Author Topic: Map reading  (Read 803 times)

Tony3789

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Map reading
« on: 19:34:31, 28/03/21 »
Hi all i was after some advice on what to do to increase my map reading skills. I can take a 6 figure grid reference read the contours etc. What I would need help with is taking a bearing, orientation of  the map and setting the compass up to true North etc...


Does anyone know of any courses in the Kent area or any good instructional videos which could get me reading a Map to a level where I could get myself out of trouble.


any help or nudge in the right direction would be great.


forgotmyoldpassword

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Re: Map reading
« Reply #1 on: 19:50:39, 28/03/21 »
https://www.youtube.com/playlist?list=PLJp4yCtYcXprknSY_FAUpWG5ZbDwHmfY7


Series may be useful for you.  Would also recommend a course if you get a chance, navigating on featureless terrain is usually more challenging so you don't need mountain features to get good.

Skip

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Re: Map reading
« Reply #2 on: 20:16:22, 28/03/21 »
Tony, I've lifted my post from another thread (below) - hope it helps.

Skip

- - - - - - - - - - - - - - - -

As to online tuition, search for the 'Navigator's Dozen', a series of tutorial articles compiled by the Mountaineering Council of Scotland. The twelve topics cover the basics. Here are two links which may be useful to you:

https://www.meadowsdofe.org.uk/wp-content/uploads/2015/04/navigators-dozen.pdf   


http://ben-nevis.com/mcofs/navigation/navigators-dozen.php

Don't try to read all the tutorials all in one go. Rather, go through them slowly and whenever possible try out each skill as you go.

An alternative would be to attend a navigation course but these tend to be quite expensive, especially if one is on a tight budget.

Perhaps when the Covid-19 restrictions are relaxed and people are free to walk the hills again you could hook up with the Ramblers Association or a local walking group or join a Forum meet. That way you could walk with experienced navigators who would be happy to show you the ropes.
Skip

Tony3789

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Re: Map reading
« Reply #3 on: 20:43:03, 28/03/21 »
Thanks again for the advice Skip I will work my way through the tutorials. The meeting up would be great as well and I will keep my eye out for meets when Covid allows.

Tony3789

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Re: Map reading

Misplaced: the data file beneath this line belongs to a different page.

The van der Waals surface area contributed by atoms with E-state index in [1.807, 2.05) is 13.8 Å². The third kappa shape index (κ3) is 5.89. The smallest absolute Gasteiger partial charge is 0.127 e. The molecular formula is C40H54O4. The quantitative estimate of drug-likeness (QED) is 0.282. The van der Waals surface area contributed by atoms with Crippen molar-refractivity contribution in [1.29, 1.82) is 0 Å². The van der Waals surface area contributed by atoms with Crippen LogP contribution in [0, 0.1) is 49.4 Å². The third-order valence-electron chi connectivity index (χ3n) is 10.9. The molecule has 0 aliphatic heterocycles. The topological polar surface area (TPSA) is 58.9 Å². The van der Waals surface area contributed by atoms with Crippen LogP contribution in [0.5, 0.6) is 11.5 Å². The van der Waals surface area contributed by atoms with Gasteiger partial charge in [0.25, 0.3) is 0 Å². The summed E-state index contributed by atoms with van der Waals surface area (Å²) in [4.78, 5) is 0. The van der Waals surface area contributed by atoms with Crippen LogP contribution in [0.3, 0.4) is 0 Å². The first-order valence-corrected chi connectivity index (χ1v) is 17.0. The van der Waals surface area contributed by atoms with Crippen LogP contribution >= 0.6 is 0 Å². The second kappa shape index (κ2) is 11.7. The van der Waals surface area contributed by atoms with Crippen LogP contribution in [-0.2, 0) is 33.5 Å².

« Reply #4 on: 20:44:34, 28/03/21 »
https://www.youtube.com/playlist?list=PLJp4yCtYcXprknSY_FAUpWG5ZbDwHmfY7


Series may be useful for you.  Would also recommend a course if you get a chance, navigating on featureless terrain is usually more challenging so you don't need mountain features to get good.


Thanks Iíll have a look at that. When Covid restrictions ease I might start enquiries about getting on a course do you know of any good ones ?

pleb

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Re: Map reading
« Reply #5 on: 21:08:53, 28/03/21 »
Just get out and do it, some thing a bit easier than mountains to start with. Seriously.
GET ORRRFFF MY LAAAND

richardh1905

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Re: Map reading
« Reply #6 on: 21:29:31, 28/03/21 »
Just get out and do it, some thing a bit easier than mountains to start with. Seriously.


Agree -just get into the habit of using the map on your local walks, getting a feel for where you are on the map, and what features you are looking at (valleys, hills, woods, churches - anything prominent really). And take some bearings on local landmarks, and then apply them to the map (ignore grid and mag north for now, it is next to zero in the UK at the moment).
WildAboutWalking - Join me on my walks through the wilder parts of Britain

ninthace

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Re: Map reading
« Reply #7 on: 23:26:14, 28/03/21 »
It has many years since I last used taking bearings in anger to fix my position and even quite a few since I actually walked a bearing out of necessity rather than for the fun of it -  I think the last time was to work out where the exit was when crossing a large field with a hump in the middle.

I have on occasion taken a note of a bearing to find out what some distant feature was called, but that is just for curiiosity rather than navigational necessity.

In my opinion, when walking in most of England and Wales, the most important skill is getting the map the right way up, for which a compass is useful when the features don't make it blindingly obvious - and even then it can be worth a check to stop you situating the appreciation.  Other than that, with few exceptions, and excluding very poor visibility, once you are pointing in the right direction, with decent map reading skills, you should be able to work out where you are and where to go by the features in the terrain.